In the summer of 2016, after doing a little research on my family tree, I traveled to Dromahair, Ireland, to see the place where my great-grandfather, Martin Smith, was born and raised. He emigrated to the States as a young man; my nana said he got involved with the local IRB, and his parents sent him to America because they didn’t want him getting into trouble.
I don’t know if that’s true, as Nana has been gone since 2001, but he was born the same year as Michael Collins, in a period of reformation and revolution. Nana had written a few things on the back of a St. Patrick’s Day card one year about her father, my great-grandfather. I knew when he was born, I knew his mother’s name was Anne Gallagher, and his father was Michael Smith. But that’s all I knew. Just like the main character in What The Wind Knows, I went to Dromahair with the hopes of finding them. And I did.
My parents and my older sister took the trip with me, and the first time we saw Lough Gill, my chest burned, and my eyes teared. Every step of the way, it felt like we were being guided and led. Deirdre Fallon, a real-life librarian—libraries never let you down—in Dromahair directed us to the genealogical center in Ballinamore. We were then directed to Ballinagar, a cemetery behind a church in the middle of fields. When I asked how we would find it, I really was told to pray or pull over and ask someone, just like Anne was told to do in this book. I won’t ever forget how it felt to walk up that rise among the stones and find my family.
I couldn’t give my main character my great-great grandfather’s name (Michael Smith) because Michael Collins was such a central figure in the book, and I didn’t want two Michaels. So Thomas Smith was named for two of my Irish grandfathers, Thomas Keefe of Youghal, County Cork, and Michael Smith of Dromahair, County Leitrim. We also have a Bannon branch that I can’t get a lock on. Maybe there will be another book about John Bannon.
Even though this book has a strong dose of the fantastical, I wanted it to be a historical novel as well. The more research I did into Ireland, the more lost I felt. I didn’t know how to tell the story or even what story to tell. I felt like Anne when she told Eoin, “There is no consensus. I have to have context.” It was Eoin’s response to Anne, “Don’t let the history distract you from the people who lived it,” that gave me hope and direction.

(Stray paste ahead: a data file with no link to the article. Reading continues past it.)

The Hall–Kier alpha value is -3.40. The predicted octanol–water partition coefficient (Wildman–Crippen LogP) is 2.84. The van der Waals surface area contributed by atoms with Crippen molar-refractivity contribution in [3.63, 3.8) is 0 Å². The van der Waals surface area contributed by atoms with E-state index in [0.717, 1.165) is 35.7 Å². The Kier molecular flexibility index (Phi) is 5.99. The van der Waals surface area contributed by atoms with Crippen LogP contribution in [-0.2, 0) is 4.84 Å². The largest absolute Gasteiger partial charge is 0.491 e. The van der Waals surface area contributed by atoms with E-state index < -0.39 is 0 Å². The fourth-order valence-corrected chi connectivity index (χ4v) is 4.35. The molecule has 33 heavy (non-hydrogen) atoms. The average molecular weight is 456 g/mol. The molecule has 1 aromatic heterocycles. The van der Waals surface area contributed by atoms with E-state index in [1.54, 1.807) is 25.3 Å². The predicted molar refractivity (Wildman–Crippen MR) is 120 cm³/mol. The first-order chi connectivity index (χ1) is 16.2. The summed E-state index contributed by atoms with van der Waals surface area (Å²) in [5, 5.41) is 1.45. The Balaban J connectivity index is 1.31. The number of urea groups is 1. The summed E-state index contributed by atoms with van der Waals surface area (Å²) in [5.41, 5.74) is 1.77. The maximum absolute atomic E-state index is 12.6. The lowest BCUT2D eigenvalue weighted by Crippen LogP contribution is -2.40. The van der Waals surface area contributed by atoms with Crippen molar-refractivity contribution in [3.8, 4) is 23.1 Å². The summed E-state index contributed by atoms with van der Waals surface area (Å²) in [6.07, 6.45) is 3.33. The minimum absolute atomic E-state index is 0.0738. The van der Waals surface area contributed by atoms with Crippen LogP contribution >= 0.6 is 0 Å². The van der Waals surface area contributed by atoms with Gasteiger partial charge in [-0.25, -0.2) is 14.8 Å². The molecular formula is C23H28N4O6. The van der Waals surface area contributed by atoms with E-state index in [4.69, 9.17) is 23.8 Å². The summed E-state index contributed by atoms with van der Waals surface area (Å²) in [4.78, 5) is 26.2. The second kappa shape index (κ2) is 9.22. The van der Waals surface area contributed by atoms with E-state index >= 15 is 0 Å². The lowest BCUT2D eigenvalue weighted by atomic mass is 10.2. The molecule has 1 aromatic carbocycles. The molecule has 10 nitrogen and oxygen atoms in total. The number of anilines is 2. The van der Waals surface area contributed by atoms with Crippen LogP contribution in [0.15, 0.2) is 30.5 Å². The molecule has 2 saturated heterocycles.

Ireland’s history is a long and tumultuous one, and I did not wish to relitigate it or point fingers of blame in this story. I simply wanted to learn, understand, and fall in love with her and invite my reader to love her too. In the process, I immersed myself in the poetry of Yeats, who walked the streets my great-grandfather walked and who wrote about Dromahair. I also fell in love with Michael Collins.
If you want to know more about him, I highly suggest Tim Pat Coogan’s book, Michael Collins, to gain a deeper appreciation of his life and his place in Irish history. There is so much written about him, and so many opinions, but after all my research, I am still in awe of the young man who committed himself, heart and soul, to his cause. That much is not in dispute. Of course, Thomas Smith is a fictional character, but I think he embodies the kind of friendship and loyalty Michael Collins inspired among those who knew him. I did my best to blend fact and fiction, and many of the events and accounts I inserted Thomas and Anne into actually happened.
Any mistakes or embellishments to the actual record to fill in the historical gaps or to further the story are well intentioned and are completely my own. I only hope when you are finished with What the Wind Knows, you have a greater respect for the men and women who came before and a desire to make the world a better place.